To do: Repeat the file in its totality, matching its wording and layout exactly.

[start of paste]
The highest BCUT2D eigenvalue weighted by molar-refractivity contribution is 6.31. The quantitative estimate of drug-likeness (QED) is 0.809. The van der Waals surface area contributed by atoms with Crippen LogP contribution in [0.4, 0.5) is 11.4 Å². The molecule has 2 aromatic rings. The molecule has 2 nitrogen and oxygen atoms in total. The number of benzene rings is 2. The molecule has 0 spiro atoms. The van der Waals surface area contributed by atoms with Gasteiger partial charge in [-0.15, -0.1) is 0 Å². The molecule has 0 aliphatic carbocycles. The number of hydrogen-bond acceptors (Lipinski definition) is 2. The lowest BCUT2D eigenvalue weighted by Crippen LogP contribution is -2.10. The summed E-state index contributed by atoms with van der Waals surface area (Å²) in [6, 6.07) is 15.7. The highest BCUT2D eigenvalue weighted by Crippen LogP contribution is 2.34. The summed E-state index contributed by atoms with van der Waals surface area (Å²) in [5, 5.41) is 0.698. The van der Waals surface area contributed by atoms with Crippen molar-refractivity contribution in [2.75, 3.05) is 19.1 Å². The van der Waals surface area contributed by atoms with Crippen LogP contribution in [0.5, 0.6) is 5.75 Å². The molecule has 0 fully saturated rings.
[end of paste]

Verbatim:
The highest BCUT2D eigenvalue weighted by molar-refractivity contribution is 6.31. The quantitative estimate of drug-likeness (QED) is 0.809. The van der Waals surface area contributed by atoms with Crippen LogP contribution in [0.4, 0.5) is 11.4 Å². The molecule has 2 aromatic rings. The molecule has 2 nitrogen and oxygen atoms in total. The number of benzene rings is 2. The molecule has 0 spiro atoms. The van der Waals surface area contributed by atoms with Gasteiger partial charge in [-0.15, -0.1) is 0 Å². The molecule has 0 aliphatic carbocycles. The number of hydrogen-bond acceptors (Lipinski definition) is 2. The lowest BCUT2D eigenvalue weighted by Crippen LogP contribution is -2.10. The summed E-state index contributed by atoms with van der Waals surface area (Å²) in [6, 6.07) is 15.7. The highest BCUT2D eigenvalue weighted by Crippen LogP contribution is 2.34. The summed E-state index contributed by atoms with van der Waals surface area (Å²) in [5, 5.41) is 0.698. The van der Waals surface area contributed by atoms with Crippen molar-refractivity contribution in [2.75, 3.05) is 19.1 Å². The van der Waals surface area contributed by atoms with Crippen LogP contribution in [0.5, 0.6) is 5.75 Å². The molecule has 0 fully saturated rings.